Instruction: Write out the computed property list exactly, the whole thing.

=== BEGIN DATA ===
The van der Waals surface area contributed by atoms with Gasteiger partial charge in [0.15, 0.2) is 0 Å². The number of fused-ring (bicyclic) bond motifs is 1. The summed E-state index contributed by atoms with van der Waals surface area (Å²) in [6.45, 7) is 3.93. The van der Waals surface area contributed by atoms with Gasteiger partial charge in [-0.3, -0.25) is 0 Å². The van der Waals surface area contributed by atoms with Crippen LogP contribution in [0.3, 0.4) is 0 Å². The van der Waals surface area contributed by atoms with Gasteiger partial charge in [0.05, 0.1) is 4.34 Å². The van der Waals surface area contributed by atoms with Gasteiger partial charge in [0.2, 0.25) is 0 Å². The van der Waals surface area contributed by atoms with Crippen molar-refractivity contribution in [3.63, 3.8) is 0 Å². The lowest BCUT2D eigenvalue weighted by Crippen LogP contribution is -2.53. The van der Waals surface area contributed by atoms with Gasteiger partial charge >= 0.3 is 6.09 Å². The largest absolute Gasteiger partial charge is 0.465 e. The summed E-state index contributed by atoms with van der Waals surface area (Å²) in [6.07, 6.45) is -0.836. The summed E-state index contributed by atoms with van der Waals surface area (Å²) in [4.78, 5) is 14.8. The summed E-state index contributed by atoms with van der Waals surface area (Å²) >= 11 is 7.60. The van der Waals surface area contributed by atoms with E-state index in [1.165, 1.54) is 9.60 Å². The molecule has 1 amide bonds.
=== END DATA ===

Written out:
The van der Waals surface area contributed by atoms with Gasteiger partial charge in [0.15, 0.2) is 0 Å². The number of fused-ring (bicyclic) bond motifs is 1. The summed E-state index contributed by atoms with van der Waals surface area (Å²) in [6.45, 7) is 3.93. The van der Waals surface area contributed by atoms with Gasteiger partial charge in [-0.3, -0.25) is 0 Å². The van der Waals surface area contributed by atoms with Crippen LogP contribution in [0.3, 0.4) is 0 Å². The van der Waals surface area contributed by atoms with Gasteiger partial charge in [0.05, 0.1) is 4.34 Å². The van der Waals surface area contributed by atoms with Gasteiger partial charge in [0.2, 0.25) is 0 Å². The van der Waals surface area contributed by atoms with Crippen molar-refractivity contribution in [3.63, 3.8) is 0 Å². The lowest BCUT2D eigenvalue weighted by Crippen LogP contribution is -2.53. The van der Waals surface area contributed by atoms with Gasteiger partial charge >= 0.3 is 6.09 Å². The largest absolute Gasteiger partial charge is 0.465 e. The summed E-state index contributed by atoms with van der Waals surface area (Å²) in [6.07, 6.45) is -0.836. The summed E-state index contributed by atoms with van der Waals surface area (Å²) in [4.78, 5) is 14.8. The summed E-state index contributed by atoms with van der Waals surface area (Å²) >= 11 is 7.60. The van der Waals surface area contributed by atoms with E-state index in [1.165, 1.54) is 9.60 Å². The molecule has 1 amide bonds.